Metro (WMATA)

Metro Service Cuts Extended ‘At Least' Through End of Week Amid Safety Concerns

Metro riders should expect trains every 30 minutes, even during rush hour, on most lines, as an investigation into a train derailment continues. Trains will run every 15 minutes on the Red Line

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Metrorail service will be reduced “at least” through the end of this week after a federal investigation of a train derailment last week pointed to a larger problem. 

Metro told riders to expect the following through at least Sunday, Oct. 24: 

  • Trains on the Blue Line, Green Line, Orange Line and Silver Line will operate every 30 minutes.
  • Trains on the Red Line will operate every 15 minutes. 
  • Silver Line trains will only operate between Wiehle-Reston East and Federal Center SW.

Metro took all 748 of its 7000-series railcars out of service on Monday pending inspections. These train cars, the newest in the system, make up about 60% of Metro’s railcar fleet.

The trains “will not return to service until they are deemed safe,” Metro said in a statement Monday evening. 

Metro General Manager Paul Wiedefeld apologized to riders for the service cuts. 

“Safety remains Metro’s number one priority,” he said in a statement. “While we continue working hand-in-hand with the NTSB, FTA, and WMSC on the investigation, I want to assure our customers that their safety is driving every decision being made. We apologize for the reduced service, and ask for our customers’ continued patience and support as we work to get Metro back to normal operations. I want to thank Metro employees who are working around the clock. Your dedication is appreciated.” 

What Metro Riders Should Expect This Week

Riders should expect trains every 30 minutes, even during rush hours. The Red Line is an exception, with trains every 15 minutes.

Metro officials told riders to consider alternatives to Metrorail. 

D.C. Public Schools said students should plan extra time to get to school this week. Students who arrive late will be marked as excused, DCPS said.

Why Is Metro Cutting Service? 

Federal officials are investigating why a Metro train derailed on the Blue Line near the Arlington Cemetery station last week, on Tuesday, Oct. 12. 

Nearly 200 riders sat on the dark train and then walked through a tunnel the equivalent of about six football fields to get to safety. Some riders reported smoke on the train and made panicked calls to family members to tell them they loved them, fearing the worst.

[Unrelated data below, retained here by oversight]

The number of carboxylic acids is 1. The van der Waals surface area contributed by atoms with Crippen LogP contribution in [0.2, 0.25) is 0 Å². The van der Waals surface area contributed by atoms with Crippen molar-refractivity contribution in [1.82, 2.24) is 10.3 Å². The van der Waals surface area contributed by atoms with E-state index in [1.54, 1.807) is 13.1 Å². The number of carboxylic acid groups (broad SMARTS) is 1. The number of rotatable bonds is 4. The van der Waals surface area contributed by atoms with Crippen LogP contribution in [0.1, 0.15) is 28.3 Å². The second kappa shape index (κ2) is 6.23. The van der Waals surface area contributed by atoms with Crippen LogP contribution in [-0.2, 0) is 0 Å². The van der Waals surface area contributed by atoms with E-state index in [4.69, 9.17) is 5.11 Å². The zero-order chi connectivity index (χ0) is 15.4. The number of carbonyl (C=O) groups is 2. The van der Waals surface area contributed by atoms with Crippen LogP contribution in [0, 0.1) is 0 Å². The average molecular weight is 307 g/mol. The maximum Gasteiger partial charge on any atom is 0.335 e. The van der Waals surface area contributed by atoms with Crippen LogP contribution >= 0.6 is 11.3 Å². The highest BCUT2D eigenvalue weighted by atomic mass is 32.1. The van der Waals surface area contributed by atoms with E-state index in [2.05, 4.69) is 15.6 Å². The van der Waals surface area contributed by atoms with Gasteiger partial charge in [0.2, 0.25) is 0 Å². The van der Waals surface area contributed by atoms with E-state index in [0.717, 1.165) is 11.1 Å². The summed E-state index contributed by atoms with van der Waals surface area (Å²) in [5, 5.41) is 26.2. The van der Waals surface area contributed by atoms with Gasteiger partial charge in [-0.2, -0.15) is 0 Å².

One person was taken to a hospital. Many more people could have been hurt or even killed, Jennifer Homendy, chair of the National Transportation Safety Board (NTSB) said at a news conference Monday morning. 

“The potential for fatalities and serious injuries was significant. This could have resulted in a catastrophic event,” she said. 

Trains are running only every 30 minutes Monday after Metro pulled 60% of its railcars from service following a derailment last week.

What Metro Safety Issues Have Been Found?

Investigators discovered a problem with the wheels on the 7000-series trains, according to the preliminary probe. The wheels appear to have moved outward, causing the cars to come off the tracks. 

Metro officials have been aware since 2017 of equipment problems that appear to have caused the derailment last week, the NTSB said Monday. 

The train that derailed had two other minor derailments the same day and was able to get back onto the tracks, Homendy said. The train derailed and re-railed itself once near the Arlington Cemetery station at about 3:20 p.m. and again near the Largo Town Center station at about 4:15 p.m. 

Problems with the wheels have been found 52 times in total since 2017, including 18 times this year before the derailment. 

A Metro rider said passengers were calling their family to tell them they loved them when they were stuck on a train that derailed. News4's Adam Tuss reports.

When Will Full Metro Service Return? 

We don’t know yet. Investigators are looking at 7000-series trains one by one to try to find any safety hazards. 

What Alternatives to Metro Are There?

Here are a few ideas, including riding the D.C. Circulator bus and using apps to make the most of your commute.

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